6. Dear KA, In addition to your reading, you may find some recipes and videos cited below useful: 1. http://www.kurma.net/ingredients/i3.html http://www.iskcon.net.au/kurma/2007/06/13 check out some of the teaching videos as well 2. http://vahrehvah.com/popvideo.php?recipe_id=3258 other videos in same series 3. You will note contrasting styles, 1&3 coming from vegetarian backgrounds that disallow the use of onions and garlic. This is fairly common for vegetarian cookery of certain groups all over India, especially Northern and Western India. You will find, for example, until the mid century, and even today, Kashmiri and Bengal Brahmans who might consume fish and meat [mainly the latter] but still cooked without the alliums. So. in Kashmir, you might have lamb cookery in parallel, one Muslim, the other Pandit [Kashmiri Brahman], one lacking in alliums, and characterized by dried, powdered ginger and fennel as its characteristic signature. However, not all vegetarian food is bereft of onions, as you will see in [2]. A huge segment of vegetarians in all parts of the country employ onions, shallots and garlic very creatively indeed. Watching the food being cooked allows you another perspective, in addition to reading the recipes. Handling Indian spicing etc. is judging timing, aroma and such, difficult to absorb solely from reading material. Also, use chard leaf if you have it, beet greens like Lutz Green, Sugarbeet leaves, cheaper and less astringent/oxalic mouth puckering. Indian spinach is beet-spinach. Try to use real cow ghee, called pure desi ghee, NOT butter oil. Brands from India in bulk kilogram tins are fine and cheaper that way than boutique stuff peddled at extortionate prices. Reliable brands are Amul and Vijaya. There are also others produced in the USA and Canada. Cooking with pure ghee is not worse than cooking with refined vegetable oil, and the flavors will sparkle. Similarly, get good dairy cream, if available without too much fuss in your area, for the palak paneer. Ghee is not a priori bad for health, as you will agree. Any food consumed in excess of the body's needs is inappropriate, or consumed when contra-indicated by health conditions.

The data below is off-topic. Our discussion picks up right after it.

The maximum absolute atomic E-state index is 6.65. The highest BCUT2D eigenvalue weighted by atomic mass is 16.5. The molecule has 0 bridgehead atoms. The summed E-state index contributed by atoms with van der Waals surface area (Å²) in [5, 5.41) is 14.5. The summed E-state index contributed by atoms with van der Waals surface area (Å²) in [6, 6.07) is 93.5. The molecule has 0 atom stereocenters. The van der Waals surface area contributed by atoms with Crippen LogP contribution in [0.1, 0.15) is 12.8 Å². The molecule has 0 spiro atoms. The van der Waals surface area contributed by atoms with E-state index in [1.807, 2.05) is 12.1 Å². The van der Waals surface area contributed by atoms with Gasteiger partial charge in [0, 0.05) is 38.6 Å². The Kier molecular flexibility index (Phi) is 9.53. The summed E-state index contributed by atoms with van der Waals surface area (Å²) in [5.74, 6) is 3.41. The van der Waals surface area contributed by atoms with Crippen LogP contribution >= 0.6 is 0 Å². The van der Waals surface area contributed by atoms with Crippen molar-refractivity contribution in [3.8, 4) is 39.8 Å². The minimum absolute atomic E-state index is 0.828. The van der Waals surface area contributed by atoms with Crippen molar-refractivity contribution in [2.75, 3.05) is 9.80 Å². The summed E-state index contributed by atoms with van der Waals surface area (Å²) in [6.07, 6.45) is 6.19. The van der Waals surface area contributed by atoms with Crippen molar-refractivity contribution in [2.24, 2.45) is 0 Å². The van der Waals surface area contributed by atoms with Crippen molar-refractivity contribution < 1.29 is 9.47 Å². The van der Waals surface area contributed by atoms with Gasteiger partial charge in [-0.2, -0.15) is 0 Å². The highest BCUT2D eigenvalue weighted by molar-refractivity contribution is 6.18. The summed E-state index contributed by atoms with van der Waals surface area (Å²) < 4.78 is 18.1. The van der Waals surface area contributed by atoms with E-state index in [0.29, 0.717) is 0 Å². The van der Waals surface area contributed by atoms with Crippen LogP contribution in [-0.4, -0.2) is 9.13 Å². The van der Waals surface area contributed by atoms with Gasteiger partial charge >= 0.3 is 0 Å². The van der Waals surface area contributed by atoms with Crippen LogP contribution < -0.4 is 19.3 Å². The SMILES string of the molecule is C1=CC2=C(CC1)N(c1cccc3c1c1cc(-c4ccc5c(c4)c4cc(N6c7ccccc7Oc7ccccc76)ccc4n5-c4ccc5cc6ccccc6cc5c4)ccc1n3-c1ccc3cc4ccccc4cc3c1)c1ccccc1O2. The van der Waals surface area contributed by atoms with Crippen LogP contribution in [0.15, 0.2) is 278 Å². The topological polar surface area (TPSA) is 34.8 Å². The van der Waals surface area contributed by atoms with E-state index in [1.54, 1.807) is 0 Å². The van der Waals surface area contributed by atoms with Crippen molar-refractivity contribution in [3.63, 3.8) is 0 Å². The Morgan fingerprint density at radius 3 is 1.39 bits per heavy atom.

7. Just FYI, KItchen Aid has a $20 mail-in rebate for KA760 [$30 for KA 770] purchased between Jan1-Mar1, 2008. The mail-in "coupon" needs to be sent in by April 1, 2008. At Amazon prices, that makes the 760 approximately $170 after rebate, the 770 about $240, post-paid.